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Ace Holds the Winning Hand

Pat Tyrer, originally from Iowa suggests that there’s not much good about corporate hog farms to offset the olfactory experience on the High Plains
KSRE Photo, CC BY 2.0 , via Wikimedia Commons
Pat Tyrer, originally from Iowa suggests that there’s not much good about corporate hog farms to offset the olfactory experience on the High Plains

I’m Pat Tyrer from Canyon, Texas for the High-Plains-Public-Radio-Readers Book Club’s 2022 Fall Read. Our September book, That Old Ace in the Hole by Annie Proulx is a lovely exploration of the climate, the land, and the people of the Texas Panhandle. The plot of the novel is thin which doesn’t mean bad or irrelevant, but the story is more of a wandering though the Panhandle, observing the land and the climate and getting to know the different types of folks who live and thrive on this dry and windy section of the southern prairie where water is scarce and wind is inevitable.

The central character is a naïve, but decent, young man named Bob Dollar, who has struggled to find his way and is finally hired by Global Pork Rind Corporation to locate property for a corporate hog farm. I am originally from Iowa and there’s not much good you can convince me about corporate hog farms that would supersede my olfactory experience of driving by them on a hot and humid summer day. Of course, part of Bob’s job is to keep secret the plans he has for the property he’s scouting. Instead, he tells these wary Texans that he’s looking to buy property for luxury home development. He settles on the small community of Woolybucket and gets a room at a bunkhouse on the Busted Star Ranch. Although Woolybucket is a fictionalized town, Proulx includes enough actual places to expose the history, landscape, and people of the Panhandle with names like Happy Texas, “the town without a frown,” and Miami, pronounced locally “Miama.”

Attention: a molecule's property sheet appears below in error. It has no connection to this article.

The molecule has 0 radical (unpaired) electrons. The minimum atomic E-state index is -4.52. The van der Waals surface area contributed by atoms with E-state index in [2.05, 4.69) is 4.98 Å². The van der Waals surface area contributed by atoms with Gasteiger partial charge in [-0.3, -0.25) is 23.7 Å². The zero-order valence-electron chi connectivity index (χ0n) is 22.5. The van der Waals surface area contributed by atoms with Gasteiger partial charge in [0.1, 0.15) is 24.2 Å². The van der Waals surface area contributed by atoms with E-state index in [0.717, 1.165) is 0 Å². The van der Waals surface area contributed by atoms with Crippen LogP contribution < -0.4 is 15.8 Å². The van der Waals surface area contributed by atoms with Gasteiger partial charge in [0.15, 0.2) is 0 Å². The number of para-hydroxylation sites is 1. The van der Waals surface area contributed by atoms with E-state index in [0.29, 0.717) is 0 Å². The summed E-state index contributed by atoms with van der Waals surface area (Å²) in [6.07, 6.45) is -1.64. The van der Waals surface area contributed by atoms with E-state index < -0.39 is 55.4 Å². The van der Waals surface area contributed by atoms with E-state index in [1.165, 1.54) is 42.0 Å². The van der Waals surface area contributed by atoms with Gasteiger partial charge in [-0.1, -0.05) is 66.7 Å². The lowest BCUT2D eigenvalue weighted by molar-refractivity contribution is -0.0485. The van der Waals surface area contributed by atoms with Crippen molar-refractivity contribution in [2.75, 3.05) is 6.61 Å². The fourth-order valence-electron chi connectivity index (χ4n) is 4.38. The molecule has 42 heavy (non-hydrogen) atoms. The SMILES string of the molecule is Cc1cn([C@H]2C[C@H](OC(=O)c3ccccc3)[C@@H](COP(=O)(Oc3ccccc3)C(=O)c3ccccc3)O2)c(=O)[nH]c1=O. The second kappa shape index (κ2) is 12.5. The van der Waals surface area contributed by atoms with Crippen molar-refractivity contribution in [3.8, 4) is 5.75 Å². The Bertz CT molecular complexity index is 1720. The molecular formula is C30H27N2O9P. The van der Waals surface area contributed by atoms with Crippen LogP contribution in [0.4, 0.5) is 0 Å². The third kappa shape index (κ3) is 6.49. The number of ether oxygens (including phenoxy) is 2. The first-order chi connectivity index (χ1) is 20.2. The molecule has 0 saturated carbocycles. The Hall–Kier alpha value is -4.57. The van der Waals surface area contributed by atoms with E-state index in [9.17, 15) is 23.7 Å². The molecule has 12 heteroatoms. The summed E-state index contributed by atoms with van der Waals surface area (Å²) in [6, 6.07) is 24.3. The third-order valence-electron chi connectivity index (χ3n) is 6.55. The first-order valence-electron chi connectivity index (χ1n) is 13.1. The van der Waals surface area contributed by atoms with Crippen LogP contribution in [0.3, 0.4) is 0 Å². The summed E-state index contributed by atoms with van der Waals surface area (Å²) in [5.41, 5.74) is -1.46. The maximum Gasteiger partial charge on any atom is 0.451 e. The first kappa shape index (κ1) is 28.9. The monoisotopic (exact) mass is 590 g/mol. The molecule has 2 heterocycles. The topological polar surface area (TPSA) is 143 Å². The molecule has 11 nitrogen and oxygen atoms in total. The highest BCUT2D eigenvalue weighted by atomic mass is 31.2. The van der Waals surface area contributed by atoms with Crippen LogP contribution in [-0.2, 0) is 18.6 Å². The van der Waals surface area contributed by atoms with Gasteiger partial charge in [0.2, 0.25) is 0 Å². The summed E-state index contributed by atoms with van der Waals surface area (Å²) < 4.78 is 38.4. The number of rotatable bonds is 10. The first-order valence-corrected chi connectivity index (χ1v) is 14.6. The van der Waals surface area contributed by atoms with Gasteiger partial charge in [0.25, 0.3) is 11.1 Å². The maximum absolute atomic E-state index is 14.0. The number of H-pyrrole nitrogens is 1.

The strongest aspect of the novel for me is in the characters and their histories introduced though out the novel. In “Busted Star” Rancher LaVon tells the story of her “peripatetic grandfather” who eventually settled on the treeless prairie in 1879. Soon after arriving, he imported trees which had to be daily watered by bucket. Of course, most died off in the wind and weather. He then ran cattle who died from ticks, black leg, and a winter blizzard. The few that survived the winter drowned in the spring run-off. This was all followed by the death of his wife. What had taken him ten years to build up “in one year went from sittin’ pretty to flat broke.”

The title character, Ace Crouch, feels like the lynchpin to the tale. He explains what he sees when he looks out across the prairie and it isn’t the future home of a corporate hog farm. With warmth and understanding, Ace Crouch holds the winning hand in this story.

The history and stories of individuals are carefully woven throughout the readers’ traverse of the Panhandle both exploring the landscape and explaining its people—their histories, their dreams, and their continued love of this vast, windy, exceptional country. I hope this short discussion of That Old Ace in the Hole entices you to check it out. It’s a wonderful description of the climate, the land, and the people.

Again, I’m Pat Tyrer from Canyon, Texas in the middle of the Panhandle, for the High-Plains-Public-Radio-Readers Book Club.

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